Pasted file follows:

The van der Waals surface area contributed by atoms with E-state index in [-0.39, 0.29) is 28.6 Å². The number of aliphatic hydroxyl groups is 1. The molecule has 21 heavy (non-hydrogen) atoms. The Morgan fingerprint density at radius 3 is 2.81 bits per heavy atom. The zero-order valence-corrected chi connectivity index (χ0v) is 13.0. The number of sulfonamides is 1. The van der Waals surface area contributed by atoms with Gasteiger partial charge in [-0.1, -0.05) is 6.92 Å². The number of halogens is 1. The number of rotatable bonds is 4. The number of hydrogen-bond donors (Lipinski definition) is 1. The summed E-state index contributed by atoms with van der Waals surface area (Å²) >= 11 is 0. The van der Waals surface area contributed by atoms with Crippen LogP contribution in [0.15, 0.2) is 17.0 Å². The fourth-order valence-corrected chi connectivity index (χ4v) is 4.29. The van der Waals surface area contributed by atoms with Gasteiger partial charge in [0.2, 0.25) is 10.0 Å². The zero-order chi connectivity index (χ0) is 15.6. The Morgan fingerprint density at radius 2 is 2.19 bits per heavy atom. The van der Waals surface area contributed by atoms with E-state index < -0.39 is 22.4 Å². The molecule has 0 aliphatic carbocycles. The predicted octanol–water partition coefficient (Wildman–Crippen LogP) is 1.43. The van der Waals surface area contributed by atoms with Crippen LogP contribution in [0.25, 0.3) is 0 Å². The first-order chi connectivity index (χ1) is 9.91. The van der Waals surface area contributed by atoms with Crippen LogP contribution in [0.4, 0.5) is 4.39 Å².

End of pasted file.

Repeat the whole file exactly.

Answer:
The van der Waals surface area contributed by atoms with E-state index in [-0.39, 0.29) is 28.6 Å². The number of aliphatic hydroxyl groups is 1. The molecule has 21 heavy (non-hydrogen) atoms. The Morgan fingerprint density at radius 3 is 2.81 bits per heavy atom. The zero-order valence-corrected chi connectivity index (χ0v) is 13.0. The number of sulfonamides is 1. The van der Waals surface area contributed by atoms with Gasteiger partial charge in [-0.1, -0.05) is 6.92 Å². The number of halogens is 1. The number of rotatable bonds is 4. The number of hydrogen-bond donors (Lipinski definition) is 1. The summed E-state index contributed by atoms with van der Waals surface area (Å²) >= 11 is 0. The van der Waals surface area contributed by atoms with Crippen LogP contribution in [0.15, 0.2) is 17.0 Å². The fourth-order valence-corrected chi connectivity index (χ4v) is 4.29. The van der Waals surface area contributed by atoms with Gasteiger partial charge in [0.2, 0.25) is 10.0 Å². The zero-order chi connectivity index (χ0) is 15.6. The Morgan fingerprint density at radius 2 is 2.19 bits per heavy atom. The van der Waals surface area contributed by atoms with E-state index < -0.39 is 22.4 Å². The molecule has 0 aliphatic carbocycles. The predicted octanol–water partition coefficient (Wildman–Crippen LogP) is 1.43. The van der Waals surface area contributed by atoms with Crippen LogP contribution in [0.25, 0.3) is 0 Å². The first-order chi connectivity index (χ1) is 9.91. The van der Waals surface area contributed by atoms with Crippen LogP contribution in [0.4, 0.5) is 4.39 Å².